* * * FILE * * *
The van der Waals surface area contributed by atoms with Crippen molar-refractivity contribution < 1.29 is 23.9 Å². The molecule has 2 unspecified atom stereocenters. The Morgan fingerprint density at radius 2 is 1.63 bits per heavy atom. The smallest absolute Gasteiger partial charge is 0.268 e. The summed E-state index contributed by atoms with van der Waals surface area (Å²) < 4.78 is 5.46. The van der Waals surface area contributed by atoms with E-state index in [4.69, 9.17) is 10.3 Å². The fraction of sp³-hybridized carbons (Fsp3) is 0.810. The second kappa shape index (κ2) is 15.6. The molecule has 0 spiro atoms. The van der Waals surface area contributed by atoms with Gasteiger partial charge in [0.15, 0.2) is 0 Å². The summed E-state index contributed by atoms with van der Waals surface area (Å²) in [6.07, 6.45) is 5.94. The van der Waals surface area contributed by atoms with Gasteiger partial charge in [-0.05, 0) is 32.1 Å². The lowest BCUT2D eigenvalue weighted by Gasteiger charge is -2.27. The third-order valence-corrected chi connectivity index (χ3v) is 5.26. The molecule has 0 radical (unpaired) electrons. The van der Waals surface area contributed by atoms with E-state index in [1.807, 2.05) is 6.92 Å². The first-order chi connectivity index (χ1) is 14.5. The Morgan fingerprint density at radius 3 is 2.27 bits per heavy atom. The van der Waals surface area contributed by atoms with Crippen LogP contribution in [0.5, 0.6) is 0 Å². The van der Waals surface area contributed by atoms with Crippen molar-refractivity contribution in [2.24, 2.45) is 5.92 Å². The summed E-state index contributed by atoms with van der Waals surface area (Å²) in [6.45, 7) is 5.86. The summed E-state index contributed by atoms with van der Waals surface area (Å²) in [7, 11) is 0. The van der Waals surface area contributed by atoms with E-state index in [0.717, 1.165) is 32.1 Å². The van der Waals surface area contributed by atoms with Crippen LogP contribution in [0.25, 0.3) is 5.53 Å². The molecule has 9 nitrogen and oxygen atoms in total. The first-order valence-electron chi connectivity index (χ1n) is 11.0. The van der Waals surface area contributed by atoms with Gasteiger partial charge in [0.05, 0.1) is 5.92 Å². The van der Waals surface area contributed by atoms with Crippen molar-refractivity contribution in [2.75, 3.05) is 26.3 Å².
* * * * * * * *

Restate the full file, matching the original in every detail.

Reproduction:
The van der Waals surface area contributed by atoms with Crippen molar-refractivity contribution < 1.29 is 23.9 Å². The molecule has 2 unspecified atom stereocenters. The Morgan fingerprint density at radius 2 is 1.63 bits per heavy atom. The smallest absolute Gasteiger partial charge is 0.268 e. The summed E-state index contributed by atoms with van der Waals surface area (Å²) < 4.78 is 5.46. The van der Waals surface area contributed by atoms with E-state index in [4.69, 9.17) is 10.3 Å². The fraction of sp³-hybridized carbons (Fsp3) is 0.810. The second kappa shape index (κ2) is 15.6. The molecule has 0 spiro atoms. The van der Waals surface area contributed by atoms with Gasteiger partial charge in [0.15, 0.2) is 0 Å². The summed E-state index contributed by atoms with van der Waals surface area (Å²) in [6.07, 6.45) is 5.94. The van der Waals surface area contributed by atoms with Gasteiger partial charge in [-0.05, 0) is 32.1 Å². The lowest BCUT2D eigenvalue weighted by Gasteiger charge is -2.27. The third-order valence-corrected chi connectivity index (χ3v) is 5.26. The molecule has 0 radical (unpaired) electrons. The van der Waals surface area contributed by atoms with E-state index in [1.807, 2.05) is 6.92 Å². The first-order chi connectivity index (χ1) is 14.5. The Morgan fingerprint density at radius 3 is 2.27 bits per heavy atom. The van der Waals surface area contributed by atoms with Crippen LogP contribution in [0.5, 0.6) is 0 Å². The van der Waals surface area contributed by atoms with Crippen molar-refractivity contribution in [2.24, 2.45) is 5.92 Å². The summed E-state index contributed by atoms with van der Waals surface area (Å²) in [6.45, 7) is 5.86. The summed E-state index contributed by atoms with van der Waals surface area (Å²) in [7, 11) is 0. The van der Waals surface area contributed by atoms with E-state index in [0.717, 1.165) is 32.1 Å². The van der Waals surface area contributed by atoms with Crippen LogP contribution in [0.25, 0.3) is 5.53 Å². The molecule has 9 nitrogen and oxygen atoms in total. The first-order valence-electron chi connectivity index (χ1n) is 11.0. The van der Waals surface area contributed by atoms with Gasteiger partial charge in [0.05, 0.1) is 5.92 Å². The van der Waals surface area contributed by atoms with Crippen molar-refractivity contribution in [2.75, 3.05) is 26.3 Å².